Friday, August 5, 2016
How will the Zika Virus Will Affect Property Values in Miami
Stigma Effect—is an intangible, whether real or perceived
MIAMI (August 4, 2016) – The presence of Zika in Wynwood will result in a reduction of property values and its surrounding areas. The biggest issue is how long will this fear remain and will it result in a “Stigma” being placed on the area due to “fear and uncertainty.”
Wynwood has seen property values sky-rocket within recent years. It has become the place to see and be seen. That is until now, recently Wynwood has become the Hot Zone in the US for the Zyka outbreak. Now when people are deciding which trendy restaurant to go out to, they fear Wynwood.
If people do not go to restaurants or stores, there will be a drop in their revenues. This will result in a lower demand for rentals and purchases. We have already seen some outdoor restaurants close temporarily and tours have halted visiting the area. Tenants in that area will not be able to pay rent, building owners will have to give concessions hoping this stigma will go away and tenants will be able to thrive again. What if it does not go away? Will the popular Wynwood area die out just as it has become the place to be?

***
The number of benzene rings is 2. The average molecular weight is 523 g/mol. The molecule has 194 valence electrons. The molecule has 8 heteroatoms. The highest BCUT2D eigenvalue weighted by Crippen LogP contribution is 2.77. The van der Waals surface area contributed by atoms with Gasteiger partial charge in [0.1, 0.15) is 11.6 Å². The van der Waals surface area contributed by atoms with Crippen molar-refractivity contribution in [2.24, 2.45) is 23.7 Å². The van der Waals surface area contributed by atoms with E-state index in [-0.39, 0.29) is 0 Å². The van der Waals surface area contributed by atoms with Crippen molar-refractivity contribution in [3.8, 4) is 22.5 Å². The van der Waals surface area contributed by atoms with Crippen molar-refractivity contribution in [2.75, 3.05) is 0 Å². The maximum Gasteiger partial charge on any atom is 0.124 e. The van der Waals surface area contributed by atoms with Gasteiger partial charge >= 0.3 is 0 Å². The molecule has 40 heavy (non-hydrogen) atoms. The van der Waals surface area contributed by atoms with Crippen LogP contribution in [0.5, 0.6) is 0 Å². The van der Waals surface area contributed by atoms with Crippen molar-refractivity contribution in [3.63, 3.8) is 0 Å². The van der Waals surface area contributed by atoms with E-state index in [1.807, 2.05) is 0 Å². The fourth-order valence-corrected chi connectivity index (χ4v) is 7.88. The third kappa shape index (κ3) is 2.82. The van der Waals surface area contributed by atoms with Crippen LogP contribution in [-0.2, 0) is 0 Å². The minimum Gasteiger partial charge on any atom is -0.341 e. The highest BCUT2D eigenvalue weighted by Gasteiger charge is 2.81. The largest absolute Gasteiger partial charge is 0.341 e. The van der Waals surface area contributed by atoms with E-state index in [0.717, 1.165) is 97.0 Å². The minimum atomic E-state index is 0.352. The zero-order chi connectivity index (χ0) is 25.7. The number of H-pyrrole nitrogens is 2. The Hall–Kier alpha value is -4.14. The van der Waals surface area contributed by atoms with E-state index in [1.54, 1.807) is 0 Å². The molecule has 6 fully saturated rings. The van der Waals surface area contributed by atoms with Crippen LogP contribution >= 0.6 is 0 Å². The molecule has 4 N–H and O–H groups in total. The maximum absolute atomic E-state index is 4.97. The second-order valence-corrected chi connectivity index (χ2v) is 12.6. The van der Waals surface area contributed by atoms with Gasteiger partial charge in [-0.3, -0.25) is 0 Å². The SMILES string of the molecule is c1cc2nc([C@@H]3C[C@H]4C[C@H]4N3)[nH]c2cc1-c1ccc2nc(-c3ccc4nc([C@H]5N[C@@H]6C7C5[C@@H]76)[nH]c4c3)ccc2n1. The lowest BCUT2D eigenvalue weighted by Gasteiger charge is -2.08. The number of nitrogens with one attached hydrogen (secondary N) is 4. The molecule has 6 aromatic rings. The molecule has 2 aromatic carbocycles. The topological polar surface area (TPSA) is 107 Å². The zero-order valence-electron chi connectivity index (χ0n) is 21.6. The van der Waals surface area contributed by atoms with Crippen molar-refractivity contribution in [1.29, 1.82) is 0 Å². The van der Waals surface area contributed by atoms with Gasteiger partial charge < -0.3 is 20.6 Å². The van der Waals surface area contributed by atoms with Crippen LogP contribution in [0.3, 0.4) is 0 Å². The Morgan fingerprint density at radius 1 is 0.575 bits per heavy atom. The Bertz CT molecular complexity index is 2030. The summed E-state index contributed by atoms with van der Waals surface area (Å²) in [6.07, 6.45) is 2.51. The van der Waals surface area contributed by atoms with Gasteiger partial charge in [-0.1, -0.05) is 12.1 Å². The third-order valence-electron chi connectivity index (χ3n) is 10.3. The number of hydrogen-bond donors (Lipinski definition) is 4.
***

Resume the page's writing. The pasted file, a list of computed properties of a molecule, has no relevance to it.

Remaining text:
If the risk of getting the Zika virus remains high for a longer period of time, businesses may be forced to close, which will depress overall real estate values.
This is something that should be considered by the Miami-Dade County Property Tax Appraiser. When it comes to reducing property assessments in affected and surrounding areas. This is a situation that is sometimes overlooked in arriving at assessed values, especially when it will result in lower tax revenues.
The National Taxpayers Union Foundation (NTUF), a non-partisan research and educational organization estimates that fewer than 5% of taxpayers challenge their assessments.
Taxpayers should be made aware that Florida provides mechanisms to challenge assessment for situations such as this one.
Barry Sharpe, who heads Miami-based Property Tax Appeal Group (P-TAG), says that most property owners don’t even think about appealing their property assessments. This is something they should all now consider doing.
The County’s elected officials will also soon be facing a new problem. If they do not receive federal aid very soon. They may have to increase their property millage (tax) rate, to cover the costs of eradicating the mosquito problem.
As this is all new to this area it is too early to predict the full impact this condition will create.